Friday, June 17, 2011

And then there was one....

 On Thursday, the rescued eyass remained quietly on the nest with no desire, seemingly, to venture out into the world again to join its siblings.

It sat, somewhat lethargically...

... watching the passing scene, showing little desire to flap and jump as its siblings did before they fledged.

Surprise!  One of the fledged eyasses arrived back at the nest.

It flapped vigorously as if to say, "Come on, here's what you do,"

... encouraging it to try.

The fledged eyass noticed some food scraps, and started to eat, all the while watched passively by #3.  This informal numbering is to keep track a bit of the fledging order.  The rescued eyass will be, hopefully, the third to fledge.

#3 then moved down onto the ledge...

... and watched its sibling eat.

The fledged eyass was still on the nest close to 5:00 PM today.

Mary Gamble Barrett captured the formel flying in with food for the unfledged eyass.

Hawkwatchers are starting to wonder if this eyass is OK.  John Blakeman shares this concern:

"[From the start] I was concerned by this eyass's off the nest escapades. Her lack of energy and activity on the ground before being rescued was not promising. The bird may have some sub-clinical or low-grade malady. She doesn't have her survival act together.  I hope that she matures and fledges, and flies and exists normally. But she's got one or two strikes against her already, I fear.

Should it transpire that this eyass fails to fledge properly, that it once again falls weakly to the ground, there will be a problem -- for humans. Inexperienced hawkwatchers fail to understand that 100% survival of progeny does not always happen. I've harped on the low annual survival rates of the fledglings in their first year in the sky [20%]. But eyasses also die on the nest, or just after fledging, as may happen with this eyass.

It will be a very difficult situation, where the bird will be rescued and taken to a hawk rehab center and nurtured to "health." But such birds have residual, systemic problems, the ones that caused the difficulties at the start. Merely feeding the bird does not usefully change things. The bird will eventually be released (if it can fly well enough), and then may soon become weak again. But there will be no parents to drop food. Game over, so badly.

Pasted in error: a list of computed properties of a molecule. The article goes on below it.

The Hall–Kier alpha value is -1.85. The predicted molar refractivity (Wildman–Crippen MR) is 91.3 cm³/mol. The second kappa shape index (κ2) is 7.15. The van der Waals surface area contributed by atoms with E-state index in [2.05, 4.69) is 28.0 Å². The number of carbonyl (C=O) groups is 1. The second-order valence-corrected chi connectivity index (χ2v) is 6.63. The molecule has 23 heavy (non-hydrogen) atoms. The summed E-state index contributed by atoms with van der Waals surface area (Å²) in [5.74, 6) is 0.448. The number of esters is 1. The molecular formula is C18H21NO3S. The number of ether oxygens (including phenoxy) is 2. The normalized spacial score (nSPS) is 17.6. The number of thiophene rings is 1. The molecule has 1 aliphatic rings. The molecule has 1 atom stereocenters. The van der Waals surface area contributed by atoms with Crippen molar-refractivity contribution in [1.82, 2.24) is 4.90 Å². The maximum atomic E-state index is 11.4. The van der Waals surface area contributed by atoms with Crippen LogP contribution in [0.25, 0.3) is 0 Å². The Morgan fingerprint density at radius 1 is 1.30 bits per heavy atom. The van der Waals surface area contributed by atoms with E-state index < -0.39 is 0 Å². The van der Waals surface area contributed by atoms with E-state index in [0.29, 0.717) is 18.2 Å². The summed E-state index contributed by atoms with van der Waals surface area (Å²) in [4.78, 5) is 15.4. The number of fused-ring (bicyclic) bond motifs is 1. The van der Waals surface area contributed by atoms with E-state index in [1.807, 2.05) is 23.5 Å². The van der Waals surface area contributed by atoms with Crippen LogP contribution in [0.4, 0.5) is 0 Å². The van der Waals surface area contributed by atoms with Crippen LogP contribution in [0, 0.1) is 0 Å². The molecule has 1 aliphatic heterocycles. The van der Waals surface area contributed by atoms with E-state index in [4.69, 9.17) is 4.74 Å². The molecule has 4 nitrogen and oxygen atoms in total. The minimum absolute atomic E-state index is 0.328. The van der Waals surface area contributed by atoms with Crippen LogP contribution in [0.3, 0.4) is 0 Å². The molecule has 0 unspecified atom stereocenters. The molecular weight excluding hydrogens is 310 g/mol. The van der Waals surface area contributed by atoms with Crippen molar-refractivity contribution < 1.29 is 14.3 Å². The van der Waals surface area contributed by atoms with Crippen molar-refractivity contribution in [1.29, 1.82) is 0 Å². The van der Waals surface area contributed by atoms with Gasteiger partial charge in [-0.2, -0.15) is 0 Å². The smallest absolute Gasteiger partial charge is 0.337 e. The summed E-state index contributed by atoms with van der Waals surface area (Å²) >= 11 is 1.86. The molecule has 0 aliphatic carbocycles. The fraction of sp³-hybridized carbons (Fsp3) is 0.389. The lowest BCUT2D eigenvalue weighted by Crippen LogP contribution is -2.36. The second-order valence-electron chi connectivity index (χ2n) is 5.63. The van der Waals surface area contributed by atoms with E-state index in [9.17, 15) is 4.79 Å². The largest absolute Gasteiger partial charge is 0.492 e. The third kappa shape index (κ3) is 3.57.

Alternatively, the thought will be to release the bird back at the Franklin Institute.  Doubtless, the haggards would instantly "care" for the eyass, but its problems will not be caused by an absence of care or food. There is a probability that this bird is genetically or otherwise irretrievably deficient and is destined to die off the nest. I hope not, but this is a common, albeit sordid element of red-tail biology.

The Franklin hawk story is not entirely a Greek comedy. Sooner or later, there will be tragic elements (as there already are for the prey)."

--John Blakeman

                            *                 *                  *                  *                

On a happier note, the other two eyasses are doing magnificently, though their carelessly exuberant flight plans give hawkwatchers frequent anxiety attacks!

Yesterday, one of the eyasses decided to leave its perfectly safe rooftop and sail over to the fence alongside the six lane Vine Street expressway packed with rush hour traffic literally just feet below.

I felt slightly better when it nimbly turned around...

... then slightly worse when it seemed poised to fly down into the parking lot.  At the last moment, it angled up over Winter Street, and nonchalantly (but with visible pride in its landing skills!) settled onto a tree branch.

Yesterday morning and today, several of the incredibly talented hawkaholic photographers were at work beautifully documenting the hawks' progress - Mary Gamble Barrett, Joe Debold, George Lloyd, Kay Meng and Linda White - and have allowed me to post some of their images, many more of which can be found in their photo albums on the Franklin Hawkaholic Facebook page.